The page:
Financial Data
Updated 29 Sep 2020

Practical legal insights 101 for selling your business

You need to be properly prepared and understand what is involved in selling your business: We will be discussing a number of important aspects in a series of articles. 

Shelley Mackay-Davidson, 28 September 2016  Share  0 comments  Print

All the answers to your unique business lifestage questions

Whether you are selling a well-established business, or are a start-up with your eye on building it to a point where investors are queuing at your door for a slice of the pie, there are some fundamental issues to be considered.

As this is a fairly extensive topic, I will be writing a series of articles over the next few months. For the purposes of this discussion, let’s assume that your business is owned by a company.

Is your house in order?

Before you even consider engaging with a potential investor it is imperative that your house is in order. It can be extremely off-putting or concerning for an investor if your company’s affairs are in disarray.

Make sure that your accounts and financials are up to date, have been prepared properly and give a complete and accurate representation of your company’s financial position. Remember that the financials will be scrutinised by your investor, when deciding the price he or she is prepared to pay.

Related: Small business funding in South Africa

It is also important that all shareholders are like-minded in their desire to sell. We will deal with this in greater detail in a later article, but problems can arise if some or not all of the shareholders wish to sell. The memorandum of incorporation of the company (MOI), shareholders’ agreement and/or the Companies Act, 2008 (Companies Act) may also place restrictions on selling. You will need to examine these documents and the Companies Act carefully to understand exactly what restrictions there may be, and what processes need to be followed.

The investor will inevitably want to conduct due diligence into the affairs of your company. This can be an extremely intensive, time-consuming, costly and stressful process for you as seller. You will be asked in-depth questions about your business and may be required to furnish details and information about your finances, accounting, customers, suppliers, product lines, product warranties, assurances that you are legally compliant with all applicable laws, possible or historic litigation, employees and major contracts. Ensure that your files, processes, record keeping and business information is properly stored, is complete and easily accessible.

Partner with a professional team

Business -partners -business -sales

Appoint a professional team to help and guide you through the business sale process carefully; and if possible discuss fee structures and scope of work upfront to avoid any unpleasant surprises down the line.

Your accountant will help ensure that your financial information is accessible and accurate. It is imperative that you discuss the possible tax consequences of a potential sale, as this could have significant impact on how the sale transaction is structured.

Your lawyer will be able to assist in identifying what processes must be followed in order to allow and effect the sale from a legal point of view. This can be a complex area of law, so ensure that you appoint an attorney who has experience in corporate transactions.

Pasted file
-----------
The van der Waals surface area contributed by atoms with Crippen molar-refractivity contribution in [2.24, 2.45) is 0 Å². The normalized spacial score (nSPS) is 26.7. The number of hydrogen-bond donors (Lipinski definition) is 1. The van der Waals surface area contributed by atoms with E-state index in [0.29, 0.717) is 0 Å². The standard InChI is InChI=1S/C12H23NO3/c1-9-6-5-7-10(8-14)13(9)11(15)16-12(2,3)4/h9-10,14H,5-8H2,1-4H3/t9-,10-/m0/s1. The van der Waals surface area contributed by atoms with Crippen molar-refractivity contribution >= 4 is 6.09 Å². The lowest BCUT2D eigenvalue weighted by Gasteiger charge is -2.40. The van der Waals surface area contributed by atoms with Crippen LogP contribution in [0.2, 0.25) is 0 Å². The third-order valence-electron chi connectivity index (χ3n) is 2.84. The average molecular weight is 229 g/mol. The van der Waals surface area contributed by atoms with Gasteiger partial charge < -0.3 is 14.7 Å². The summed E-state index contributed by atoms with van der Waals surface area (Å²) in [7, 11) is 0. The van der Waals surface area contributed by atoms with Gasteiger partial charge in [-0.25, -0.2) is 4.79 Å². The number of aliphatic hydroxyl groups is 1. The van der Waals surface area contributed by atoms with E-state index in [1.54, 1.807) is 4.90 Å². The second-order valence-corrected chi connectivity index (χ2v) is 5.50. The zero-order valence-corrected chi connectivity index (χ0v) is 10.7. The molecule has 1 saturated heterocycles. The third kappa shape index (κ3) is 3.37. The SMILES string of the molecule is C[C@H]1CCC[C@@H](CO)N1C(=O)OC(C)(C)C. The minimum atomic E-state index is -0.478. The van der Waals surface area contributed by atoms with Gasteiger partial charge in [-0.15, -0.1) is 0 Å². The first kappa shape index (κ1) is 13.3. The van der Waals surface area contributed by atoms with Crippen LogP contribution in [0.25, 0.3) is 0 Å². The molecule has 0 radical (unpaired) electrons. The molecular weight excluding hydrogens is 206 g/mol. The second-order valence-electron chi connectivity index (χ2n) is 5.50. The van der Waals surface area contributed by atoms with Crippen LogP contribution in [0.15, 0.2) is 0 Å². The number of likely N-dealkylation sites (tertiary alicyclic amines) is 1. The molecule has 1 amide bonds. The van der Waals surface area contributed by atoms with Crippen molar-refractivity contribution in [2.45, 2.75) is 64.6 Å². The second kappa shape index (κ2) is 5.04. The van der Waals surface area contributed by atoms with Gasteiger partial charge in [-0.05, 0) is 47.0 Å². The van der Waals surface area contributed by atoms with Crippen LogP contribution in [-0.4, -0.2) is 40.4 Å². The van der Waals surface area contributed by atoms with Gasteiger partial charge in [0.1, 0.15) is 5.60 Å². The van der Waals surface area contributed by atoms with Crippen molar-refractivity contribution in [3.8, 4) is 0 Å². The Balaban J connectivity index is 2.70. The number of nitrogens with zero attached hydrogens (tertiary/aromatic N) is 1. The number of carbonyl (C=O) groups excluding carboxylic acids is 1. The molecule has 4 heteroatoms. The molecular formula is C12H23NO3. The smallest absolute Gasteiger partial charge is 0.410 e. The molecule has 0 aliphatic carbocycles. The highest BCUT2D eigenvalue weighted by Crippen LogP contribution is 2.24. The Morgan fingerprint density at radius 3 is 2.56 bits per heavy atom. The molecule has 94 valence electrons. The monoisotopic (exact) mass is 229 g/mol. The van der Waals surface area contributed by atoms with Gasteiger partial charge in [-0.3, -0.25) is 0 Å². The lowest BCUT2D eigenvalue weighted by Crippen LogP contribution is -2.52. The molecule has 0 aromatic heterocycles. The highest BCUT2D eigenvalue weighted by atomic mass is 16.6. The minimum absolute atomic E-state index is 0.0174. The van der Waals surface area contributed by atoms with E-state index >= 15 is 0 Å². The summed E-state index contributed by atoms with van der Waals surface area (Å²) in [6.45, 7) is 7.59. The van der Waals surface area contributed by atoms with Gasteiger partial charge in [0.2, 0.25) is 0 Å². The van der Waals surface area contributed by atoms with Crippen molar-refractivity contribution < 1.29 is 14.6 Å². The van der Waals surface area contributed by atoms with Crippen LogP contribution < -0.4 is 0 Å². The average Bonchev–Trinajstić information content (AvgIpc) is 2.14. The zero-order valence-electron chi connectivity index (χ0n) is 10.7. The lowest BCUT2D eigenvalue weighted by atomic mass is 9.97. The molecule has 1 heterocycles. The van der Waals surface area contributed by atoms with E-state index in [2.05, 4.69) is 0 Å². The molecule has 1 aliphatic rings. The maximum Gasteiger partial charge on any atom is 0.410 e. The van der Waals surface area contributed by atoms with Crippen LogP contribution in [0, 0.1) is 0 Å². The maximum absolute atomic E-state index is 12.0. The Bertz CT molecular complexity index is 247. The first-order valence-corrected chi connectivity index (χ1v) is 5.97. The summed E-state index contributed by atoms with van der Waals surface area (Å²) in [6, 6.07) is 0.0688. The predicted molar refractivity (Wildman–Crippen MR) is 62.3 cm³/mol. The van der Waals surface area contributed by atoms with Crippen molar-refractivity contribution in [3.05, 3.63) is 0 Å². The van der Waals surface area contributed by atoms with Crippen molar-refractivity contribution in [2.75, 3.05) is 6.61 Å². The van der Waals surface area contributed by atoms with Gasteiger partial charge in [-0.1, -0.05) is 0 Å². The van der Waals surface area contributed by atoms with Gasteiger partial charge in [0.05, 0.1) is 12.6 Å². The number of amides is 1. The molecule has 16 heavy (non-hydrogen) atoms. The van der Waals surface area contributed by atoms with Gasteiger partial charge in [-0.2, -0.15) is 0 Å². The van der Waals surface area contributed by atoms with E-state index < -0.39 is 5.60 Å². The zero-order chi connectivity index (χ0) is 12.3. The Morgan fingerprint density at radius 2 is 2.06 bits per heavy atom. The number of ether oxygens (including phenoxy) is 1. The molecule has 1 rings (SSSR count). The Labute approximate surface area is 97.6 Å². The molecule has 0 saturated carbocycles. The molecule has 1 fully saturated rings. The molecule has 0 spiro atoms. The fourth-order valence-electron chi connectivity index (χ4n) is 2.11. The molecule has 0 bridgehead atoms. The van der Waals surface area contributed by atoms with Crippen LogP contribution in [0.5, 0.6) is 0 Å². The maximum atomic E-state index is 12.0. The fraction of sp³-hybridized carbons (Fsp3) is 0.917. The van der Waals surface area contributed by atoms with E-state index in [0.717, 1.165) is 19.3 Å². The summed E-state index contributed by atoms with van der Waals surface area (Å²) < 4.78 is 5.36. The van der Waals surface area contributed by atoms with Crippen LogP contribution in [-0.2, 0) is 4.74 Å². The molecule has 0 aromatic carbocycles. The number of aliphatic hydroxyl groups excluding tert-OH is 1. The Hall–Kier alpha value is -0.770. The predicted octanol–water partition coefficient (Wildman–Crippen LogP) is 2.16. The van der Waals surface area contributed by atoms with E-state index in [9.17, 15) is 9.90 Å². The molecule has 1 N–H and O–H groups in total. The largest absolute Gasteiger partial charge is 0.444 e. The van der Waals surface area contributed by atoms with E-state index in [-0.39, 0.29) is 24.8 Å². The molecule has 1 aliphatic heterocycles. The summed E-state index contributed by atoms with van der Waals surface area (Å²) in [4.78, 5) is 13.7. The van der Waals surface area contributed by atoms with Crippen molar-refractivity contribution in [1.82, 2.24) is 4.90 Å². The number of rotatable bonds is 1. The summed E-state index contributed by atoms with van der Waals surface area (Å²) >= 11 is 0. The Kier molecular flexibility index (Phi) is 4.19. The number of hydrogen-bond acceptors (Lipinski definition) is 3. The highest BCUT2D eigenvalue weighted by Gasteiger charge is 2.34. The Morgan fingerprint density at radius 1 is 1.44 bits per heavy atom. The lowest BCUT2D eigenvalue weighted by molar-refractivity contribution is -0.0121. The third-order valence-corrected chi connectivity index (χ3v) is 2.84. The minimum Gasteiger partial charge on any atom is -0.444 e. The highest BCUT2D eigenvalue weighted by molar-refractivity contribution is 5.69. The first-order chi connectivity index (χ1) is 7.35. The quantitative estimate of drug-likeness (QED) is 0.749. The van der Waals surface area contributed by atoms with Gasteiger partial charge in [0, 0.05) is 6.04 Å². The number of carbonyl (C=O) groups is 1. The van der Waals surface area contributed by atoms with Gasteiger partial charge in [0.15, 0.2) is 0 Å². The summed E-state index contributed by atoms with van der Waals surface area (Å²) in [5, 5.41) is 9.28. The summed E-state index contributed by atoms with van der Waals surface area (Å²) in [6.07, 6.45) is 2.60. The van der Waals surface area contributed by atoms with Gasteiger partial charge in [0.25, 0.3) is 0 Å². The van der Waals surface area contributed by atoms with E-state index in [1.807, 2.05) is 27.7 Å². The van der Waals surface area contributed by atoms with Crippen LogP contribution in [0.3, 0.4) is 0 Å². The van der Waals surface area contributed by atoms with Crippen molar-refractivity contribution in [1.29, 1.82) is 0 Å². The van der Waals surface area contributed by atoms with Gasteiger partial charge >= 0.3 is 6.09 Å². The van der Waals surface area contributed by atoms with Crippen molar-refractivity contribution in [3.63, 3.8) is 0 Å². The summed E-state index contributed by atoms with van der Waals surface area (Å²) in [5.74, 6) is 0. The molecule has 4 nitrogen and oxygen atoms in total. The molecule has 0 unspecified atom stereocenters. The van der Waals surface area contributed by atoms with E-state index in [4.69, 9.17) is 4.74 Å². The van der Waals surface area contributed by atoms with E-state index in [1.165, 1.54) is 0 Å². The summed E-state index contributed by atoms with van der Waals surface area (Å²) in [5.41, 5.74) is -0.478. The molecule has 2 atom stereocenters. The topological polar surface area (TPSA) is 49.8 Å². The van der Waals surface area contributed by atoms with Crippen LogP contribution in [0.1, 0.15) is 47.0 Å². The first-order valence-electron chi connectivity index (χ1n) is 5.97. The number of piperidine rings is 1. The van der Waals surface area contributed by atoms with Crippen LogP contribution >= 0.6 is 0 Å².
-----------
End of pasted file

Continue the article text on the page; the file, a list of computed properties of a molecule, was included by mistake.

If you do not have a purchaser in mind, but want to sell, you may consider appointing a business broker or corporate advisor to help you find a suitable buyer. Some advisors work entirely at risk and are paid a commission on final completion of the deal, others may require a monthly retainer plus a success fee or commission. It is often useful to have a reputable advisor on board, as not only should he or she have access to a pool of vetted potential purchasers, but also experience in this type of transaction.

Related: 21 low cost business ideas to get you going today

Do not sign any indicative term sheets, or letters of intent, with a purchaser or investor without considering the provisions carefully and consulting with your professional advisors. A term sheet can be binding and define the parameters of a deal at a very early stage, committing you to a structure and terms that may not be desirable in the long-run.

Importantly, before disclosing any information about your business to a business broker or corporate advisor, ensure that a non-disclosure agreement is signed by them. This will restrict them from disclosing any confidential information relating to your business to any third party, including a potential investor, without your prior consent and without that party agreeing to similar restraints.

What you don’t want is a potential investor having access to confidential information (like customers, key employees, pricing), not proceeding with the deal, and then using that information for their own benefit.

In the next article in this series: We will discuss (i) what it is that you are selling – a business, shares or assets and (ii) whether you are entitled to sell - what restrictions there may be in your company’s MOI, shareholders agreement and/or the Companies Act which need to be considered, and possibly overcome.

Rate It12345rating

About the author

Shelley Mackay-Davidson

Shelley Mackay-Davidson is a partner at Brevity Law, a niche law firm based in Cape Town.

Introducing the theft & fidelity protection for your business

Theft and fidelity cover are often confused with each other. Bryan Verpoort discusses the difference between the two and why your business should be putting measures in place for both of these risks.

Login to comment